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Terrifying 12-Foot Gator Crawls to the Front Door of South Carolina Home

Update Date: Apr 17, 2013 07:04 AM EDT
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A woman from South Carolina got the shock of her life last week when she nearly stepped on a 12-foot alligator that had crawled up to her front door.

Diana Andrews from Hilton Head Island told WSAV-TV that she was taking her family's dog out for a walk around 5:50am last Friday when she stumbled across the 1,000-pound reptile. She had gotten as close as two feet to the creature before she noticed the monstrous pest.

"I was terrified, I was screaming and shaking, at the same time, trying to find the phone to call security," Andrews told WSAV.

She said she immediately pulled her small dog back to save him from the snapping jaws of the giant alligator. Afterwards she called for her husband, Arthur Andrews, who told the New York Daily News he tried shooing the alligator by splashing water on the giant creature. That, however, didn't work as he had hoped.

"I ran back in the house!" he told the Daily News.

Diana phoned the gated community's security, hoping for someone to come help get the terrifying carnivore off her yard.

"I figured they would just come and take it away, but they said it was too big and that I needed to call a professional," she said, according to WSAV.

The Andrews waited for three hours before someone from Critter Management Inc. arrived to tie up the gator. But because the alligator was so big, the workers had to call for backup.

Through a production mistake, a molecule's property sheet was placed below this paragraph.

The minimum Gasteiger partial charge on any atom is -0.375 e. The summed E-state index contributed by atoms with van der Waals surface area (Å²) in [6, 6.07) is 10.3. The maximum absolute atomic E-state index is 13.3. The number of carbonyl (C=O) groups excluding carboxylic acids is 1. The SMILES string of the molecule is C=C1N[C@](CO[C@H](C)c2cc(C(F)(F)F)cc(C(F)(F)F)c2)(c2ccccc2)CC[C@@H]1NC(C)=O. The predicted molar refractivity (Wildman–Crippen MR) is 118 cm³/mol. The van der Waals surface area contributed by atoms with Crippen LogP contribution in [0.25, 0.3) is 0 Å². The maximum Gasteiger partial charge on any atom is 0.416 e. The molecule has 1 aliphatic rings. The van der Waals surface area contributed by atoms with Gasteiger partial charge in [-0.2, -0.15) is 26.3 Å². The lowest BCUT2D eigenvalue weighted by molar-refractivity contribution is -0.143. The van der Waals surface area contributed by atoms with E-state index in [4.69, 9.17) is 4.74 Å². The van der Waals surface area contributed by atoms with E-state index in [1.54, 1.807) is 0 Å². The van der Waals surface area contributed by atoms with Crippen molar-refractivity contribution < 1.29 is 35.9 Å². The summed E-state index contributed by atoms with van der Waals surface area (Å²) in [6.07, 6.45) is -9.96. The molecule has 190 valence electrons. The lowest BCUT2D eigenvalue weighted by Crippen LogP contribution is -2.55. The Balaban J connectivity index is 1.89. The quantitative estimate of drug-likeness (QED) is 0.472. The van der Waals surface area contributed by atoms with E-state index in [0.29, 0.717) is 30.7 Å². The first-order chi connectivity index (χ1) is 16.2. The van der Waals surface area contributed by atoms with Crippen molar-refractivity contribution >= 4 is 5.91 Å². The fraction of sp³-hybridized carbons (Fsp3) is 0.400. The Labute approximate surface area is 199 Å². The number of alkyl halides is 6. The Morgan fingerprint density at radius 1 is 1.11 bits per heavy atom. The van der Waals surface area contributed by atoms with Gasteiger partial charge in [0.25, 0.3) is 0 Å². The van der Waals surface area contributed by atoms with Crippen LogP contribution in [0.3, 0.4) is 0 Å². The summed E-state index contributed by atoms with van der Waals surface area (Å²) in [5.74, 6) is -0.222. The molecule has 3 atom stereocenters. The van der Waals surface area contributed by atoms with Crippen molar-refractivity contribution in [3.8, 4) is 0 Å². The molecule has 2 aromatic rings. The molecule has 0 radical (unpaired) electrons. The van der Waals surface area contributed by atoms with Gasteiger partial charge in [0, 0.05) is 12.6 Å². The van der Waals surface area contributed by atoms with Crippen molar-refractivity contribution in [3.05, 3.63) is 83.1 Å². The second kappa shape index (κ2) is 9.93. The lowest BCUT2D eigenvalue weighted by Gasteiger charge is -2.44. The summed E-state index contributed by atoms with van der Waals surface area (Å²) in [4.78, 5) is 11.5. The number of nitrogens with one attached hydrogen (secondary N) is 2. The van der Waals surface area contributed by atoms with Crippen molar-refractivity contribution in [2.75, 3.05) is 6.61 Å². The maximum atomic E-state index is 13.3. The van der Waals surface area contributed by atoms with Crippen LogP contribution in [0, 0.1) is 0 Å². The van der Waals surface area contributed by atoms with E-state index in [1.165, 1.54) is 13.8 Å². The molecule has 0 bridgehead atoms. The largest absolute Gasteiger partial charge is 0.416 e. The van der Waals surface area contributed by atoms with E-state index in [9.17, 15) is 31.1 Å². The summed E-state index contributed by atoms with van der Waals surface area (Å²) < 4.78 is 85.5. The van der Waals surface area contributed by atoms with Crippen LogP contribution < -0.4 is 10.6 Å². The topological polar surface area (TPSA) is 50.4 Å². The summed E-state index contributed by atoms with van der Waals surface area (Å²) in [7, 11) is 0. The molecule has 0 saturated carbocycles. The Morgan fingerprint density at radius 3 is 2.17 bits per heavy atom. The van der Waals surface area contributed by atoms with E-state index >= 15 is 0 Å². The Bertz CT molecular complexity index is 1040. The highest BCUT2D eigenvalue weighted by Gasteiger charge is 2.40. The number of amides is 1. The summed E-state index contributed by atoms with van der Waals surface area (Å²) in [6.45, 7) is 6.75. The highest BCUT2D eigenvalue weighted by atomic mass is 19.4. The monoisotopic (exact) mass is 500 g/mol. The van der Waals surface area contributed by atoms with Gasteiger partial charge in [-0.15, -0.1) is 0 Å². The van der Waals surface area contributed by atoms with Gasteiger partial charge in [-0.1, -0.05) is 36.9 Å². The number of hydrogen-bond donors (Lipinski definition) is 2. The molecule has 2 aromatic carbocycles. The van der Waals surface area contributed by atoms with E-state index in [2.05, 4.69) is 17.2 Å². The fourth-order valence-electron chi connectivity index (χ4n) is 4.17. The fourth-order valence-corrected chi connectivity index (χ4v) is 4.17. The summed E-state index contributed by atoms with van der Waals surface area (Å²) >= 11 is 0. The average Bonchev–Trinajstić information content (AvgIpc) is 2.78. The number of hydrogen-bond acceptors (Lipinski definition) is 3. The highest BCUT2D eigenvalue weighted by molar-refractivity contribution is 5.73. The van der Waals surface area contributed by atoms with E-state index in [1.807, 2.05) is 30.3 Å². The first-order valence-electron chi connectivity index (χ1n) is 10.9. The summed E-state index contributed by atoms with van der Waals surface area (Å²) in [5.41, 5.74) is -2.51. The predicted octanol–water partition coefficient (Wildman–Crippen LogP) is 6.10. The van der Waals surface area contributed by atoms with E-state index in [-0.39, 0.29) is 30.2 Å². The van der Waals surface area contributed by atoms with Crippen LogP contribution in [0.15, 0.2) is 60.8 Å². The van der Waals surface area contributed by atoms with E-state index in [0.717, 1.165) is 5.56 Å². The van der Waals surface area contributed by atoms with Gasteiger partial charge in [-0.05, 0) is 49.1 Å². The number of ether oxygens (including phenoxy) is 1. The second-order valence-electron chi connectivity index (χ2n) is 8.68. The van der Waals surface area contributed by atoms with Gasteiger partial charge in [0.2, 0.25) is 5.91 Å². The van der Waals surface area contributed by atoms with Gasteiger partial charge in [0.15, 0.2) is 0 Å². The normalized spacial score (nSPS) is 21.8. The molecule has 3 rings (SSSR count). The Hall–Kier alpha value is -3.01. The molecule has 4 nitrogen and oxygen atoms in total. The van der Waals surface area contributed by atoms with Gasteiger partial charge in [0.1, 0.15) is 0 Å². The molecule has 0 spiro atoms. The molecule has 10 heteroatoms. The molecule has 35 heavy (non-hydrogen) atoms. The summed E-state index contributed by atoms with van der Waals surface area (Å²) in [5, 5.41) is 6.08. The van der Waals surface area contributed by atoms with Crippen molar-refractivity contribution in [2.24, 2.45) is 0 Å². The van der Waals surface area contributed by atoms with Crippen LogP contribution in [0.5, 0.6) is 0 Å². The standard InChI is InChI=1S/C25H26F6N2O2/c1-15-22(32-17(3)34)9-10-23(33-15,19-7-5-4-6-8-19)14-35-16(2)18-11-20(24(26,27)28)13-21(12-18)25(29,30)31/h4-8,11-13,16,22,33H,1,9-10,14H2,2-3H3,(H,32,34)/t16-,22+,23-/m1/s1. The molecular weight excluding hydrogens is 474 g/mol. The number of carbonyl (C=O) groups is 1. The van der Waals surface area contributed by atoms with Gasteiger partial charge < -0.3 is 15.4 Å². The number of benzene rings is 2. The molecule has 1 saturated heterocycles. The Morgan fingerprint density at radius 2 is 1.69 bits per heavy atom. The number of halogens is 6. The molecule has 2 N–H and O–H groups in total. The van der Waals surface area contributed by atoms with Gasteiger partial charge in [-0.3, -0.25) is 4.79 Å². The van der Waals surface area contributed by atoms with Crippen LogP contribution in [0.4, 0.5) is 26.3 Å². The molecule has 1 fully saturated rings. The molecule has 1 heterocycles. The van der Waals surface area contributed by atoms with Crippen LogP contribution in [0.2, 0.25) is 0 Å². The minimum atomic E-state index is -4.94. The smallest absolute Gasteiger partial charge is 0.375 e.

After back up arrived, animal control workers used several ropes to tie up the gator before carting it off. According to the Daily News, an employee from Critter Management Inc. said that the gator had to be euthanized under South Carolina law.

The Andrews say they regularly see alligators in the lagoon behind their house, but that the reptiles rarely go past the bank.

"This is mating season and they do tend to wander, and they can travel a pretty significant distance in the course of one evening," Arthur said. "They were here before we were, so there's really nothing we can do," he said.

According to North Carolina's Department of Natural Resources, the state euthanizes around 250 to 300 problematic alligators. Wild alligators are found in the most southern tip of Texas to the most northeastern part of North Carolina, and can grow up to 16 feet in length.

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